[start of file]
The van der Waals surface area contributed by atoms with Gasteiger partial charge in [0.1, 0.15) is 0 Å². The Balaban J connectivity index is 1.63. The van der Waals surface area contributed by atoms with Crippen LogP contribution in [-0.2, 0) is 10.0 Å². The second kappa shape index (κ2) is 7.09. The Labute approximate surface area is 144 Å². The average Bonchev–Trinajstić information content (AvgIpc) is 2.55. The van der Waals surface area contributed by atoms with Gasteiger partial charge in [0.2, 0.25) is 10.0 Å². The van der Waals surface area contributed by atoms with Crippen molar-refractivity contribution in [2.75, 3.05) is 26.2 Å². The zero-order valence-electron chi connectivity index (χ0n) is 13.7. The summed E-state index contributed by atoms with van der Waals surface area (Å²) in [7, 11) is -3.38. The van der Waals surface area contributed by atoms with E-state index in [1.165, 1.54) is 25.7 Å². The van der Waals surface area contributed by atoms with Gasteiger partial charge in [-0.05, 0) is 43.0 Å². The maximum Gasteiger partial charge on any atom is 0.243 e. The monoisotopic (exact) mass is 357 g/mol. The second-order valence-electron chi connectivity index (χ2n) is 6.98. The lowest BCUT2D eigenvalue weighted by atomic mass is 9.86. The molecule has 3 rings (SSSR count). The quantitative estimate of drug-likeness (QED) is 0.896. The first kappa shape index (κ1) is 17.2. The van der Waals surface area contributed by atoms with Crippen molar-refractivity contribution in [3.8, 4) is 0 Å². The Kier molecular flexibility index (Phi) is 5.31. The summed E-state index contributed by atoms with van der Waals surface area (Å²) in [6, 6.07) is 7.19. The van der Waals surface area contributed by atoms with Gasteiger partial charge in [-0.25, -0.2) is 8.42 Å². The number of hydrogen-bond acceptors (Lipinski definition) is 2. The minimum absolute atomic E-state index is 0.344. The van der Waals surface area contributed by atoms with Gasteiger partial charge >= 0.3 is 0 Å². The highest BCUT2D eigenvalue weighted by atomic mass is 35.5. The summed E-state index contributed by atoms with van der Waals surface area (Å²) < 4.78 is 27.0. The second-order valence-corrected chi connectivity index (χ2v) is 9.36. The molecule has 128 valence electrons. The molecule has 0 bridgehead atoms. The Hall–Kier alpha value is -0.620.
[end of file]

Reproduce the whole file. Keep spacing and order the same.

The van der Waals surface area contributed by atoms with Gasteiger partial charge in [0.1, 0.15) is 0 Å². The Balaban J connectivity index is 1.63. The van der Waals surface area contributed by atoms with Crippen LogP contribution in [-0.2, 0) is 10.0 Å². The second kappa shape index (κ2) is 7.09. The Labute approximate surface area is 144 Å². The average Bonchev–Trinajstić information content (AvgIpc) is 2.55. The van der Waals surface area contributed by atoms with Gasteiger partial charge in [0.2, 0.25) is 10.0 Å². The van der Waals surface area contributed by atoms with Crippen molar-refractivity contribution in [2.75, 3.05) is 26.2 Å². The zero-order valence-electron chi connectivity index (χ0n) is 13.7. The summed E-state index contributed by atoms with van der Waals surface area (Å²) in [7, 11) is -3.38. The van der Waals surface area contributed by atoms with E-state index in [1.165, 1.54) is 25.7 Å². The van der Waals surface area contributed by atoms with Gasteiger partial charge in [-0.05, 0) is 43.0 Å². The maximum Gasteiger partial charge on any atom is 0.243 e. The monoisotopic (exact) mass is 357 g/mol. The second-order valence-electron chi connectivity index (χ2n) is 6.98. The lowest BCUT2D eigenvalue weighted by atomic mass is 9.86. The molecule has 3 rings (SSSR count). The quantitative estimate of drug-likeness (QED) is 0.896. The first kappa shape index (κ1) is 17.2. The van der Waals surface area contributed by atoms with Crippen molar-refractivity contribution in [3.8, 4) is 0 Å². The Kier molecular flexibility index (Phi) is 5.31. The summed E-state index contributed by atoms with van der Waals surface area (Å²) in [6, 6.07) is 7.19. The van der Waals surface area contributed by atoms with Gasteiger partial charge in [-0.25, -0.2) is 8.42 Å². The number of hydrogen-bond acceptors (Lipinski definition) is 2. The minimum absolute atomic E-state index is 0.344. The van der Waals surface area contributed by atoms with Gasteiger partial charge >= 0.3 is 0 Å². The highest BCUT2D eigenvalue weighted by atomic mass is 35.5. The summed E-state index contributed by atoms with van der Waals surface area (Å²) < 4.78 is 27.0. The second-order valence-corrected chi connectivity index (χ2v) is 9.36. The molecule has 128 valence electrons. The molecule has 0 bridgehead atoms. The Hall–Kier alpha value is -0.620.